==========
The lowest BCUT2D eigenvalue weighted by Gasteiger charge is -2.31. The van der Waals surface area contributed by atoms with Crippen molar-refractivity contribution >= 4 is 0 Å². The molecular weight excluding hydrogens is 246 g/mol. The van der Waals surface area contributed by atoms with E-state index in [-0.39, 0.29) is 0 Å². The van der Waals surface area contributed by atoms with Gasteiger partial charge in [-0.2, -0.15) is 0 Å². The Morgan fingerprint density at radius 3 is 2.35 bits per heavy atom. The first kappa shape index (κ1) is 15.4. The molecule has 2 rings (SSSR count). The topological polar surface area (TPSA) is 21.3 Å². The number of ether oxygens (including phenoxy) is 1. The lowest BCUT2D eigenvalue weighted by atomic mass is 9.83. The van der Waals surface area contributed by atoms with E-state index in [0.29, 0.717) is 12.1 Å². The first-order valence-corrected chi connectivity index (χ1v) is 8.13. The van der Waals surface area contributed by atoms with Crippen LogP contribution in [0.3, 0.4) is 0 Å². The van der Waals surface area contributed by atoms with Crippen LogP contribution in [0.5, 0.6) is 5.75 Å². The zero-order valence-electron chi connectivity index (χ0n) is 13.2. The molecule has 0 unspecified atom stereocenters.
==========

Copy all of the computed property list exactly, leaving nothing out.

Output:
The lowest BCUT2D eigenvalue weighted by Gasteiger charge is -2.31. The van der Waals surface area contributed by atoms with Crippen molar-refractivity contribution >= 4 is 0 Å². The molecular weight excluding hydrogens is 246 g/mol. The van der Waals surface area contributed by atoms with E-state index in [-0.39, 0.29) is 0 Å². The van der Waals surface area contributed by atoms with Gasteiger partial charge in [-0.2, -0.15) is 0 Å². The Morgan fingerprint density at radius 3 is 2.35 bits per heavy atom. The first kappa shape index (κ1) is 15.4. The molecule has 2 rings (SSSR count). The topological polar surface area (TPSA) is 21.3 Å². The number of ether oxygens (including phenoxy) is 1. The lowest BCUT2D eigenvalue weighted by atomic mass is 9.83. The van der Waals surface area contributed by atoms with E-state index in [0.29, 0.717) is 12.1 Å². The first-order valence-corrected chi connectivity index (χ1v) is 8.13. The van der Waals surface area contributed by atoms with Crippen LogP contribution in [0.3, 0.4) is 0 Å². The van der Waals surface area contributed by atoms with Crippen LogP contribution in [0.5, 0.6) is 5.75 Å². The zero-order valence-electron chi connectivity index (χ0n) is 13.2. The molecule has 0 unspecified atom stereocenters.